Why Party Hunting is Illegal for Deer Hunting

February 19, 2009 by  

By Doug Leier

Deer hunter scouting the couteau

Deer hunter scouting the couteau

Party hunting is not legal in North Dakota. And I’m glad.

Legally, each individual hunter must take only his or her own daily limit, or fill his or her own deer tag.

The same concept also applies to fishing. There is no legal distinction between shooting someone else’s deer, and catching an extra fish to “help” your buddy fill out. Once a hunter or angler has reached the limit, he or she cannot legally shoot or catch anything that helps a partner reach their daily limit.

This issue, particularly as it relates to deer, still generates periodic interest, but the state legislature has voted down every recent opportunity to allow party hunting.

At advisory board meetings and other public forums, Game and Fish officials are routinely asked why North Dakota doesn’t allow party hunting.

A couple questions always rise to the surface.

1) With North Dakota’s high deer population, wouldn’t party hunting help increase overall success so more tags are filled?

2) Many groups have always party-hunted for deer; allowing it would just legalize something that has been going on for years. Why worry about something that is difficult to enforce anyway?

To answer the first question, in states like North Dakota where a limited and specific number of deer licenses are issued by unit, legalized party hunting would in the long run reduce a person’s chances for obtaining coveted licenses, such as those for whitetail bucks, mule deer bucks, or even muzzle-loader bucks.

The number of buck licenses in any unit is limited. If party hunting were allowed, then a person could find, say, three other people who are not that interested in buck hunting (the spouse, kids, neighbors), or even deer hunting, but would go along anyway. Then the one real deer hunter could legally shoot four bucks. The result could be that three serious and dedicated hunters would go without a buck license that year.

Lucky hunter dragging his prize muley

Lucky hunter dragging his prize muley

Such a situation would eventually increase the level of dissatisfaction over not being able to get a buck license on a more frequent basis, which is already a common complaint.

If party hunting were allowed in North Dakota, it would likely increase hunter success rates. Because Game and Fish manages deer on a unit basis, and issues specific licenses, the agency might have to reduce the overall number of licenses, especially buck licenses, to counter increased hunter success. This would mean fewer hunters would get buck licenses.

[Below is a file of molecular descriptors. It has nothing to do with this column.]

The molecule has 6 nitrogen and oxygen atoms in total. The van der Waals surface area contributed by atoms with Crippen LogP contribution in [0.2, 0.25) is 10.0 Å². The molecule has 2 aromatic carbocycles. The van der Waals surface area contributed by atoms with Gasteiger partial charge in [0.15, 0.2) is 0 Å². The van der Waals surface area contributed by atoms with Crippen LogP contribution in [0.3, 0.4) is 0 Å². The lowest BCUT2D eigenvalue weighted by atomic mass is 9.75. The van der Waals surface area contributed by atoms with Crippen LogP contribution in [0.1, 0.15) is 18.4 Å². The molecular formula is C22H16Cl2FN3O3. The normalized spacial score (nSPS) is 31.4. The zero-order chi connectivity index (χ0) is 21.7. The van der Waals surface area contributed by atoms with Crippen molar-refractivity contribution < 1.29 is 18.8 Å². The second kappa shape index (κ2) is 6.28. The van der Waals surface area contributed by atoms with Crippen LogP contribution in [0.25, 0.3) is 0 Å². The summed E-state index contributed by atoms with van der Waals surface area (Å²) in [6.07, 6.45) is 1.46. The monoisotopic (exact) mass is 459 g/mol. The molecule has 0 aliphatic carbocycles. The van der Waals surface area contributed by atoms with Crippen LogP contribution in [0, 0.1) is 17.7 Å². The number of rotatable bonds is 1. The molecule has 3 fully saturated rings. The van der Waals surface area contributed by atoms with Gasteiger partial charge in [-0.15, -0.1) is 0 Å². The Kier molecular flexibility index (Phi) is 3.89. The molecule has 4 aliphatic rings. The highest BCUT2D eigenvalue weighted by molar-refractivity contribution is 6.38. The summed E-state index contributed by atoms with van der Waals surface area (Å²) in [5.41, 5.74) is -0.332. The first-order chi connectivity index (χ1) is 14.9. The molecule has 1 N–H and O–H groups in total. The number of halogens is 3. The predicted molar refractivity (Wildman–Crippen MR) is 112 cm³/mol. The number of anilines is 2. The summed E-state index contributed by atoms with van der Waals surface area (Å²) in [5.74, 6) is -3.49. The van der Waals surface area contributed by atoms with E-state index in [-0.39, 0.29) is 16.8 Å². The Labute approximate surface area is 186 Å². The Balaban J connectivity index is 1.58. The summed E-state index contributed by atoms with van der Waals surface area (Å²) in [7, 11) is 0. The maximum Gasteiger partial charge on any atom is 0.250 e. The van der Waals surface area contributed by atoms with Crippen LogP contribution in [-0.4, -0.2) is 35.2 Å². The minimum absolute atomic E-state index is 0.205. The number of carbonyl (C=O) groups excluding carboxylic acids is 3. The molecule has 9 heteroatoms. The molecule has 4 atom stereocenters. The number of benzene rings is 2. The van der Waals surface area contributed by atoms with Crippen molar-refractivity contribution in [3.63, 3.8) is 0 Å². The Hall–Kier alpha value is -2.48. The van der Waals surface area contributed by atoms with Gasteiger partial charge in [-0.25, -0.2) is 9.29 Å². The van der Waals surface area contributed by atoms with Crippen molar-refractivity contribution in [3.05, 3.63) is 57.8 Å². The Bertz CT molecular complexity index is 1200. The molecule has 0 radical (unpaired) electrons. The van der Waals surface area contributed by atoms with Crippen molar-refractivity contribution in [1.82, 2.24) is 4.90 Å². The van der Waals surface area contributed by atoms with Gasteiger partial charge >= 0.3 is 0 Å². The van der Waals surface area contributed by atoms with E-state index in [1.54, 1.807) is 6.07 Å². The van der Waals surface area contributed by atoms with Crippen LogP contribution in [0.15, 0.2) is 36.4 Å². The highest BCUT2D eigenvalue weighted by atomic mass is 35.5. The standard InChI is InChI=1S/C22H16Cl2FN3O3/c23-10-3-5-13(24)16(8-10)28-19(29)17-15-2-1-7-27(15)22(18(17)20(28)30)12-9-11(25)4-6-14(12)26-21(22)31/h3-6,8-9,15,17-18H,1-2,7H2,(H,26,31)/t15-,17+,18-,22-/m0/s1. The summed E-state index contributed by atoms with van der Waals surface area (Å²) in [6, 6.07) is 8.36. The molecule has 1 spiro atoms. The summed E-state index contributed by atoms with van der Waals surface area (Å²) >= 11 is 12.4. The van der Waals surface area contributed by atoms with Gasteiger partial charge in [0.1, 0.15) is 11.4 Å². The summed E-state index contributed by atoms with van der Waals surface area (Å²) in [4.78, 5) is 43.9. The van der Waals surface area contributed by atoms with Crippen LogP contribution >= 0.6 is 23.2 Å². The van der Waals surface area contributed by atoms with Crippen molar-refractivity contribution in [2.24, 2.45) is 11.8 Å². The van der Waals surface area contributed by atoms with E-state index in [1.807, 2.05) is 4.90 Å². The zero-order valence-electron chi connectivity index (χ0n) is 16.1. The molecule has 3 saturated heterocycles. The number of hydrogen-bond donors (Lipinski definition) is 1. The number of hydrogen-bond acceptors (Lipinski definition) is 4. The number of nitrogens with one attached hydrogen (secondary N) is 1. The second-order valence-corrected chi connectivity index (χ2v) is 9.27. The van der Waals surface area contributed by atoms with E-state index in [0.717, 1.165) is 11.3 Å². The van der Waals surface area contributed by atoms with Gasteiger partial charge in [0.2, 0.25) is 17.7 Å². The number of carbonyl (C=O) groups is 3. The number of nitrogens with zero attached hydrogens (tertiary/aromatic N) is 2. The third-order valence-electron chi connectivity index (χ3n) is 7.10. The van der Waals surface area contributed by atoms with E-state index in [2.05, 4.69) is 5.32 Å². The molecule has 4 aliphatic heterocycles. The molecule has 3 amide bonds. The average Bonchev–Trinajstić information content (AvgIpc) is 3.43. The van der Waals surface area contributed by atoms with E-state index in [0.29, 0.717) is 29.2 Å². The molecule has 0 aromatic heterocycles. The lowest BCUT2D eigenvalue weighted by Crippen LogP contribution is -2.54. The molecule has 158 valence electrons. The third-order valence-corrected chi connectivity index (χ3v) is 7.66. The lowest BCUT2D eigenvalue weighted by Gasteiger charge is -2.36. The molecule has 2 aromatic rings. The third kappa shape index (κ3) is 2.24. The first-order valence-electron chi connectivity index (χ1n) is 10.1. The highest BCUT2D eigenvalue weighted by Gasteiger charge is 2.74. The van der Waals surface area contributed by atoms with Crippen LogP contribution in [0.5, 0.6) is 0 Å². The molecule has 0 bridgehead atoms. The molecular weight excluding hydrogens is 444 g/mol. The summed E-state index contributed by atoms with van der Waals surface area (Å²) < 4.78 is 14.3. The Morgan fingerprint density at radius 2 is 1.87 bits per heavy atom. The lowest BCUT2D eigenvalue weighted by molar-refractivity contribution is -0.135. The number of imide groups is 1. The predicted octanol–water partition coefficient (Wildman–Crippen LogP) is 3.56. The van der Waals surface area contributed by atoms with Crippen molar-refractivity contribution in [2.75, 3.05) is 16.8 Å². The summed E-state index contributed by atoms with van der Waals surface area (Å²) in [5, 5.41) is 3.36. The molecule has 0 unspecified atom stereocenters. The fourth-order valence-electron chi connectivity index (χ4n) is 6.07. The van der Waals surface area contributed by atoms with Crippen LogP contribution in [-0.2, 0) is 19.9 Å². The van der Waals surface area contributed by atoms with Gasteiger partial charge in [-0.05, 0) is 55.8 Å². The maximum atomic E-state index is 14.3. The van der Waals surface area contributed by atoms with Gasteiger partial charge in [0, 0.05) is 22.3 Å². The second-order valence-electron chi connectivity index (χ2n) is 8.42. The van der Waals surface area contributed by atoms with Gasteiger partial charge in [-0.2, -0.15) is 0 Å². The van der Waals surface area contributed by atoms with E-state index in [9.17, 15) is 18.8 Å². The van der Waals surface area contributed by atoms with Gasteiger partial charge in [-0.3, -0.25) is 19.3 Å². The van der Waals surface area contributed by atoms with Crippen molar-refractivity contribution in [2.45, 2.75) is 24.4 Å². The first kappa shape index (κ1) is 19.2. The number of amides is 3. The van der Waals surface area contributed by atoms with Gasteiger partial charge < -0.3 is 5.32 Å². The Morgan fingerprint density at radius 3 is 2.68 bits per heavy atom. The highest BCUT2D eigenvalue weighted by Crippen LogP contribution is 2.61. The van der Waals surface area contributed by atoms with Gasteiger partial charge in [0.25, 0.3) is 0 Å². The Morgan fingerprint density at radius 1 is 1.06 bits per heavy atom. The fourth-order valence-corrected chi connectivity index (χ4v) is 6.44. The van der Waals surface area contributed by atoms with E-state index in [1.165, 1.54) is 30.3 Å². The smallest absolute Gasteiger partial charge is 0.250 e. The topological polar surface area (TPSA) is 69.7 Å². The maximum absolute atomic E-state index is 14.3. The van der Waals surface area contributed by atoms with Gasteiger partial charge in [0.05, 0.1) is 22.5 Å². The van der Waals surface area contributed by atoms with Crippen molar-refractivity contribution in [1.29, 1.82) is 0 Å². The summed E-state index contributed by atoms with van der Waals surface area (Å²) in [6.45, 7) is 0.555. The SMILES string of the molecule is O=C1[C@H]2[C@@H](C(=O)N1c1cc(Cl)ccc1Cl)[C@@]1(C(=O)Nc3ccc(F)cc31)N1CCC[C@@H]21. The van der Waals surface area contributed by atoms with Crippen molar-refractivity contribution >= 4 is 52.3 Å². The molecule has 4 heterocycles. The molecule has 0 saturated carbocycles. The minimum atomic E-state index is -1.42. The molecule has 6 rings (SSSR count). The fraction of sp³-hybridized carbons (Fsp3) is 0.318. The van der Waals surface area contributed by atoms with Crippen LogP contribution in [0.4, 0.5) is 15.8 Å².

For example, assuming a 10 percent increase in hunter success, Game and Fish would have to decrease the number of buck licenses by 12.5 percent. This would have meant about 5,900 fewer buck licenses issued in 2005.

To address the second point, not everyone party hunts, or wants to. While the rule may be difficult to enforce, most people are honest and stay within the law. Plus, many hunters understand that “group limits” associated with party hunting are counter-productive to keeping young hunters interested.

One of the worst possible feelings for a young hunter is having to put his or her tag on a deer someone else shot. The party philosophy, whether it’s deer, birds or fish, and whether it’s legal or not, reduces opportunity for beginning hunters or anglers because they are usually not the most skilled.

Instead, the group should make it a priority to give young hunters and anglers as many chances as possible, and if they don’t get a limit … then they don’t get a limit.

North Dakota isn’t alone its approach to party hunting. Neither South Dakota nor Montana allow party hunting or fishing for any species. While it’s likely that debate about legalized party hunting will continue, here’s hoping that North Dakota’s strong tradition continues just the way it is.


2 Comments on "Why Party Hunting is Illegal for Deer Hunting"

  1. Michael on Tue, 1st Dec 2009 4:07 pm 

    I disagree in MN we always party hunt and it is a great team builder. One year a guy may get 3 and the party may struggle. The team gets to share the meat as you can’t drive them out of the woods alone. The deer work together and so do the people. Party hunting is a great way to manage the population and everyone wins.

  2. Roger Layton on Thu, 27th Jan 2011 11:28 pm 

    I am glad to learn that ND does not allow party Hunting. You are in a good location. There are 5 hunters. 2 have buck tags
    and 3 have doe tags. The 2 buck hunters get a buck and each take a doe to help out their doe friends. one doe hunter gets a buck which was all he saw. the other 2 get 2 does just to help out. Back at camp who gets the fine? Nobody is going to end my hunt for me. I count the minutes to openning day and hunt every available minute until sunset on the final day or my tag is filled by me. And yes what example does this set for young hunters. A good hunter would fill his tag and help
    his friends fill their tags sharing where and how he did it and then help them drag out their deer or have the meals fixed
    for those still hunting. We go hunting to hunt. The more we hunt the better we get.

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